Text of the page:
Supports a clinical diagnosis of Alzheimer disease (AD) in symptomatic individuals. Use for AD risk assessment only. Genetic counseling and informed consent are strongly recommended prior to ordering and post test to discuss results.
Polymerase Chain Reaction/Fluorescence Monitoring
New York DOH Approval Status
Lavender (EDTA), Pink (K2EDTA), or Yellow (ACD Solution A or B).
Transport 3 mL whole blood. (Min: 1 mL)
Plasma or serum. Heparinized specimens. Frozen specimens in glass collection tubes.
Testing of fetal specimens or specimens from patients under the age of 18 years is not offered.
Ambient: 72 hours; Refrigerated: 1 week; Frozen: 1 month.
Homozygous apo e3 (e3/e3): This genotype is the most common (normal) genotype.
Background Information for Apolipoprotein E (APOE) Genotyping, Alzheimer Disease Risk
Characteristics: Alzheimer disease (AD), the most common cause of dementia, is characterized by progressive cognitive decline including memory, problem-solving skills, multi-step tasks, planning, and changes in personality. A clinical diagnosis of probable AD can be made based on clinical signs and neuroimaging, and the diagnosis is confirmed postmortem based on neuropathologic findings. The e4 allele of the APOE gene has been widely demonstrated to be associated with increased risk of AD. In individuals with a clinical diagnosis of AD, the presence of the e4 allele increases the likelihood that the diagnosis is correct, but is not diagnostic alone. APOE genotyping is not recommended for predicting AD risk in asymptomatic individuals.
Prevalence of APOE e4: Heterozygosity and homozygosity for the e4 allele is present in approximately 25 percent and 1-2 percent of the general population, respectively.
Inheritance of APOE e4: Semi-dominant.
Penetrance of APOE e4: Incomplete and influenced by age, gender, ethnicity, family history and environmental factors. The e4 allele is neither necessary nor sufficient for diagnosing AD; therefore, not all individuals with AD have the e4 allele and not all individuals with the e4 allele will develop AD.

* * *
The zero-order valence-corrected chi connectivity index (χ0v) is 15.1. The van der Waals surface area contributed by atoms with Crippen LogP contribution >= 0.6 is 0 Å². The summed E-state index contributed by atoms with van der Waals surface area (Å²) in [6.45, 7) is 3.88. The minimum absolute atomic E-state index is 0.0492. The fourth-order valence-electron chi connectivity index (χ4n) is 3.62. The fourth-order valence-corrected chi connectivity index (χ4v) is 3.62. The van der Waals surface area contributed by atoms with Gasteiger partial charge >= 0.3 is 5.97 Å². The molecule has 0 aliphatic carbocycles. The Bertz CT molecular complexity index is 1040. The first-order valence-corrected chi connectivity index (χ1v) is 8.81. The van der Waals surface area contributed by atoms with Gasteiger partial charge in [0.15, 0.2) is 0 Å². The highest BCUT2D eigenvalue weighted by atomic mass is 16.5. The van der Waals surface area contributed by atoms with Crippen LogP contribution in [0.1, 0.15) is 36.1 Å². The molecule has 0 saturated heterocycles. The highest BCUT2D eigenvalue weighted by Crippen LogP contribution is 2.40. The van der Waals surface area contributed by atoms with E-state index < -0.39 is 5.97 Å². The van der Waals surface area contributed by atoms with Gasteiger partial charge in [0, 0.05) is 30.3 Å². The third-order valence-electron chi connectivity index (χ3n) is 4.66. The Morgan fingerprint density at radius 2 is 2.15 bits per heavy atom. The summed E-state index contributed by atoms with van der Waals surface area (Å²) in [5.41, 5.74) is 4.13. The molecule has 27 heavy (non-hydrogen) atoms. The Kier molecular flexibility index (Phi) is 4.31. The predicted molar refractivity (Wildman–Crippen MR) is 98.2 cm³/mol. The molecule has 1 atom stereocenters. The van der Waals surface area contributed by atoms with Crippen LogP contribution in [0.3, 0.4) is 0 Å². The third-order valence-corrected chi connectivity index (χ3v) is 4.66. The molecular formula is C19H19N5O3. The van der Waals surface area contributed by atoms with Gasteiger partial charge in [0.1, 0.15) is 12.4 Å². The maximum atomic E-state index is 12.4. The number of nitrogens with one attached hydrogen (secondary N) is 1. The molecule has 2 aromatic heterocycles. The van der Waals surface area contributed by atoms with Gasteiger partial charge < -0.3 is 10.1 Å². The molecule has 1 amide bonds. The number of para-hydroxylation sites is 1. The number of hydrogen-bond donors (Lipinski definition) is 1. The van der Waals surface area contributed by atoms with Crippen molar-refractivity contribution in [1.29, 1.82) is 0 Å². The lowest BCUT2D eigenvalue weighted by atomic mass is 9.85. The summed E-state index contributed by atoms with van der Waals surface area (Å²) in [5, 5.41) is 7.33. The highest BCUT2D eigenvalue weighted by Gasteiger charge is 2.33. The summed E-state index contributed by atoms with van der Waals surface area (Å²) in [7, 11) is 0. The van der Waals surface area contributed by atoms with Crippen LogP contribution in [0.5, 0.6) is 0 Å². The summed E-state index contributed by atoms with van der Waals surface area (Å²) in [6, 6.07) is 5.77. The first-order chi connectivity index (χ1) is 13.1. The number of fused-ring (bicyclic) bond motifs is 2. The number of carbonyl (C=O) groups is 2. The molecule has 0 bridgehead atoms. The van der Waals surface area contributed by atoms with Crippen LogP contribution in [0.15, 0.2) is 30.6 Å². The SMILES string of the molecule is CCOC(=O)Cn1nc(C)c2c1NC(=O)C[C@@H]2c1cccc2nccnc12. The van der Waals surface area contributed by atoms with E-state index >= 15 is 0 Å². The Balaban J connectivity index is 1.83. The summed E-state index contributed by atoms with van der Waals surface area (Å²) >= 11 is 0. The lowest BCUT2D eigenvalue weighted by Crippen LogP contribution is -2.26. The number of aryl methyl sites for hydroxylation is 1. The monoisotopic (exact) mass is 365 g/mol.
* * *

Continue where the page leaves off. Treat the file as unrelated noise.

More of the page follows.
Variants Tested: Two single nucleotide polymorphisms in the APOE gene at codons 130 (rs429358) and 176 (rs7412). The e3 allele (Cysteine at 130 and Arginine at 176) is the most common in the general population. The e4 allele (Arginine at 130 and 176) is associated with increased AD risk. The e2 allele (Cysteine at codons 130 and 176) may be associated with a lower risk for AD but homozygosity has been associated with increased risk for type III hyperlipoproteinemia.
Clinical Sensitivity: Approximately 30-60 percent of individuals diagnosed with AD carry at least one e4 allele. The e4/e4 genotype is found in approximately 13 percent of the AD population and 20 percent of the familial AD population.
Methodology: Polymerase chain reaction (PCR) and fluorescence monitoring.
Analytical Sensitivity and Specificity: 99 percent.
Limitations: Only the APOE alleles e2, e3 and e4 will be detected; rare alleles are not detected by this test. Diagnostic errors can occur due to rare sequence variations.
This test was developed and its performance characteristics determined by ARUP Laboratories. It has not been cleared or approved by the US Food and Drug Administration. This test was performed in a CLIA certified laboratory and is intended for clinical purposes.
Counseling and informed consent are recommended for genetic testing. Consent forms are available online.
Laboratory Developed Test (LDT)
|Component Test Code*||Component Chart Name||LOINC|
|2013342||APOE Alzheimer Disease Risk, Genotype||42315-2|
- ApoE 2 mutations
- ApoE Alzheimer Risk
- ApoLipoprotein E Genotype